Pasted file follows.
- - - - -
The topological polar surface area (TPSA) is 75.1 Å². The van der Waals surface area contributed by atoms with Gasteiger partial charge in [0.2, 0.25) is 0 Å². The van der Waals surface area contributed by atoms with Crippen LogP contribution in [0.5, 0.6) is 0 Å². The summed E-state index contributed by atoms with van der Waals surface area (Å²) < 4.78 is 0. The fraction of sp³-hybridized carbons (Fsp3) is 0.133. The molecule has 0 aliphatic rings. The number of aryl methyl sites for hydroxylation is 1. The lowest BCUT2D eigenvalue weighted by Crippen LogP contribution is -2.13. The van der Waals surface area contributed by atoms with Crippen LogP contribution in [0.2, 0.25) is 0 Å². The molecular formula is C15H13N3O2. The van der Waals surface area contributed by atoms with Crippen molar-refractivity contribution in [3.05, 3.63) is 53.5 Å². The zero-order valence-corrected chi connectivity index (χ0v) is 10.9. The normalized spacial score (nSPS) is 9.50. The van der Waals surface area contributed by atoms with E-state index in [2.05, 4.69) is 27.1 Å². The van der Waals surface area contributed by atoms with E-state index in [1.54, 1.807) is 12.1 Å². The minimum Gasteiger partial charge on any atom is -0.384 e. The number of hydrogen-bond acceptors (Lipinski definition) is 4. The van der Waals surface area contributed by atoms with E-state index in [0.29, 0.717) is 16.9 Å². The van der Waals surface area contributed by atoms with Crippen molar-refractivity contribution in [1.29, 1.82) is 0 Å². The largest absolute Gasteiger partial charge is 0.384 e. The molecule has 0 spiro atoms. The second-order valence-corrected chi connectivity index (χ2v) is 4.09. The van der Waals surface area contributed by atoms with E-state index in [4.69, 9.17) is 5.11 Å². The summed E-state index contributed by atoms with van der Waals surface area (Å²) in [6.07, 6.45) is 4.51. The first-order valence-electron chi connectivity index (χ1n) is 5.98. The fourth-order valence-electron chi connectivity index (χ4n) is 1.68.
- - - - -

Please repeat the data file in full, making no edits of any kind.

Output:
The topological polar surface area (TPSA) is 75.1 Å². The van der Waals surface area contributed by atoms with Gasteiger partial charge in [0.2, 0.25) is 0 Å². The van der Waals surface area contributed by atoms with Crippen LogP contribution in [0.5, 0.6) is 0 Å². The summed E-state index contributed by atoms with van der Waals surface area (Å²) < 4.78 is 0. The fraction of sp³-hybridized carbons (Fsp3) is 0.133. The molecule has 0 aliphatic rings. The number of aryl methyl sites for hydroxylation is 1. The lowest BCUT2D eigenvalue weighted by Crippen LogP contribution is -2.13. The van der Waals surface area contributed by atoms with Crippen LogP contribution in [0.2, 0.25) is 0 Å². The molecular formula is C15H13N3O2. The van der Waals surface area contributed by atoms with Crippen molar-refractivity contribution in [3.05, 3.63) is 53.5 Å². The zero-order valence-corrected chi connectivity index (χ0v) is 10.9. The normalized spacial score (nSPS) is 9.50. The van der Waals surface area contributed by atoms with E-state index in [2.05, 4.69) is 27.1 Å². The van der Waals surface area contributed by atoms with E-state index in [1.54, 1.807) is 12.1 Å². The minimum Gasteiger partial charge on any atom is -0.384 e. The number of hydrogen-bond acceptors (Lipinski definition) is 4. The van der Waals surface area contributed by atoms with E-state index in [0.29, 0.717) is 16.9 Å². The van der Waals surface area contributed by atoms with Crippen molar-refractivity contribution in [1.29, 1.82) is 0 Å². The largest absolute Gasteiger partial charge is 0.384 e. The molecule has 0 spiro atoms. The second-order valence-corrected chi connectivity index (χ2v) is 4.09. The van der Waals surface area contributed by atoms with E-state index in [4.69, 9.17) is 5.11 Å². The summed E-state index contributed by atoms with van der Waals surface area (Å²) in [6.07, 6.45) is 4.51. The first-order valence-electron chi connectivity index (χ1n) is 5.98. The fourth-order valence-electron chi connectivity index (χ4n) is 1.68.